Thursday, May 27, 2010

Discretion is the Better Part of (Non-) Valor

Word comes today that Dick Blumenthal has canceled his Memorial Day appearances in Greenwich, including being the featured speaker at the Indian Harbor Yacht Club's annual commemoration. This is, your scribe believes, a wise move on his part.

Dick has been a steady attendee at this event over the years, as well as at the parade in Old Greenwich. He has lent an aura of gravitas to these occasions, being, as he is, our State's top law enforcement official. As recently as last November 11, Veterans' Day, he spoke movingly at the ceremony in front of the war memorial at the post office.

But at that event, as at so many others, Dick dressed himself in borrowed feathers, speaking eloquently if misleadingly of the taunts he and others had to bear as a result of being Vietnam vets. As we now all know, Dick was nothing of the sort, being at best a Vietnam-era Marine Reserves vet.

One is reminded of the hapless Falstaff playing possum on the battlefield of Shrewsbury, having proclaimed that "the better part of valour is discretion," and then rising from the dead to stand victoriously over the body of Henry Percy, whom he has the effrontery to claim that he "fought a long hour by Shrewsbury clock." Falstaff's lies are so egregious that we laugh, as Shakespeare uses him yet again for comic relief against the high drama of a realm torn by civil war.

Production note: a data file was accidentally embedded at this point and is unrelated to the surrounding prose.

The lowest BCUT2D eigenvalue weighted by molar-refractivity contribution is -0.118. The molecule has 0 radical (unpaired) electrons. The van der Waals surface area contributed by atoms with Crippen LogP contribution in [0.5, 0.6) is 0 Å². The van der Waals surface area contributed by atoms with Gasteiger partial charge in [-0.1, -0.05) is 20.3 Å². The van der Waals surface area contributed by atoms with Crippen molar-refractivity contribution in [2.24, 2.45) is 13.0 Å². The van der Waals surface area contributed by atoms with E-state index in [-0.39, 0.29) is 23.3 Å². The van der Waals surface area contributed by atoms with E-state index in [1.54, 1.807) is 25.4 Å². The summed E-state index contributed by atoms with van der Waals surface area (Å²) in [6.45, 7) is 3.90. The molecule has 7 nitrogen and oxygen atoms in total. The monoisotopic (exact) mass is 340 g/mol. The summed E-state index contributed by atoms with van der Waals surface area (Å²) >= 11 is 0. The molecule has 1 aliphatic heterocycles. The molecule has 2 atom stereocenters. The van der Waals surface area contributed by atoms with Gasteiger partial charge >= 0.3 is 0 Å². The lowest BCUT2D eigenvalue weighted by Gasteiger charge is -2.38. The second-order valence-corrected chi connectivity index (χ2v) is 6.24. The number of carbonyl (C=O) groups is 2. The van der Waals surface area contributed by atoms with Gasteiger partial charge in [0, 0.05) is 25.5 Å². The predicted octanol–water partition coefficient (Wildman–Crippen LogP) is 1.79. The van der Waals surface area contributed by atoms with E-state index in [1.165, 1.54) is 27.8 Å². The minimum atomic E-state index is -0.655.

Dick Blumenthal's "misstatements", however, are no laughing matter. He is no comic, bumbling stock figure of a Vice left over from a medieval morality play, but a highly-trained lawyer supposedly dedicated to the facts and the truth. He did not need to exaggerate his military service during the Vietnam period, but the fact remains that for whatever reason he did. And so his credibility is in shreds, just like that of fat, old, pathetic Jack Falstaff.

If one were to continue the drama metaphor another step or two, one might be tempted to say that it was hubris that has brought Dick Blumenthal to grief. He thought he could lie, over and over and over again, and that no one would ever notice. And thus in the end, it seems, we are indeed left with a morality play on our hands. "Trouthe will oute": the words are as old as the English language. And still as true as ever.


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